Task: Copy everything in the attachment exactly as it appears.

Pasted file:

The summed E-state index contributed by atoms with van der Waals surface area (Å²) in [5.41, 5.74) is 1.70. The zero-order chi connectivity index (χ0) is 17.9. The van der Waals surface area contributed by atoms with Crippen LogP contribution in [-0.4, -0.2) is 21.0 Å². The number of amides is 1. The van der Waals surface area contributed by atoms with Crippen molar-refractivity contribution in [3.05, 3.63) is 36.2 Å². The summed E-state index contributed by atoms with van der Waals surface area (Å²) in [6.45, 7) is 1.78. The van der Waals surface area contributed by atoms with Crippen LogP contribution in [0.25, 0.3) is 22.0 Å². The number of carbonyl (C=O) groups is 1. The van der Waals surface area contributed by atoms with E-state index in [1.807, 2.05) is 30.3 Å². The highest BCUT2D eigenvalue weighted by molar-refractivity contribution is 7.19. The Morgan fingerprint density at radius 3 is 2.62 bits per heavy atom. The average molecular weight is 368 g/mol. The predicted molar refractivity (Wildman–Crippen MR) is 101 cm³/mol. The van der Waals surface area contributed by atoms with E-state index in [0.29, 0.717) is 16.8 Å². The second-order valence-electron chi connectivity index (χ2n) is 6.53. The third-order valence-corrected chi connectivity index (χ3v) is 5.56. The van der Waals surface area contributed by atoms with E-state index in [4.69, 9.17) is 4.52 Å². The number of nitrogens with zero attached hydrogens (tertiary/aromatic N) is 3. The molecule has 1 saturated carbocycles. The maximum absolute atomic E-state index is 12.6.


The summed E-state index contributed by atoms with van der Waals surface area (Å²) in [5.41, 5.74) is 1.70. The zero-order chi connectivity index (χ0) is 17.9. The van der Waals surface area contributed by atoms with Crippen LogP contribution in [-0.4, -0.2) is 21.0 Å². The number of amides is 1. The van der Waals surface area contributed by atoms with Crippen molar-refractivity contribution in [3.05, 3.63) is 36.2 Å². The summed E-state index contributed by atoms with van der Waals surface area (Å²) in [6.45, 7) is 1.78. The van der Waals surface area contributed by atoms with Crippen LogP contribution in [0.25, 0.3) is 22.0 Å². The number of carbonyl (C=O) groups is 1. The van der Waals surface area contributed by atoms with E-state index in [1.807, 2.05) is 30.3 Å². The highest BCUT2D eigenvalue weighted by molar-refractivity contribution is 7.19. The Morgan fingerprint density at radius 3 is 2.62 bits per heavy atom. The average molecular weight is 368 g/mol. The predicted molar refractivity (Wildman–Crippen MR) is 101 cm³/mol. The van der Waals surface area contributed by atoms with E-state index in [0.29, 0.717) is 16.8 Å². The second-order valence-electron chi connectivity index (χ2n) is 6.53. The third-order valence-corrected chi connectivity index (χ3v) is 5.56. The van der Waals surface area contributed by atoms with E-state index in [4.69, 9.17) is 4.52 Å². The number of nitrogens with zero attached hydrogens (tertiary/aromatic N) is 3. The molecule has 1 saturated carbocycles. The maximum absolute atomic E-state index is 12.6.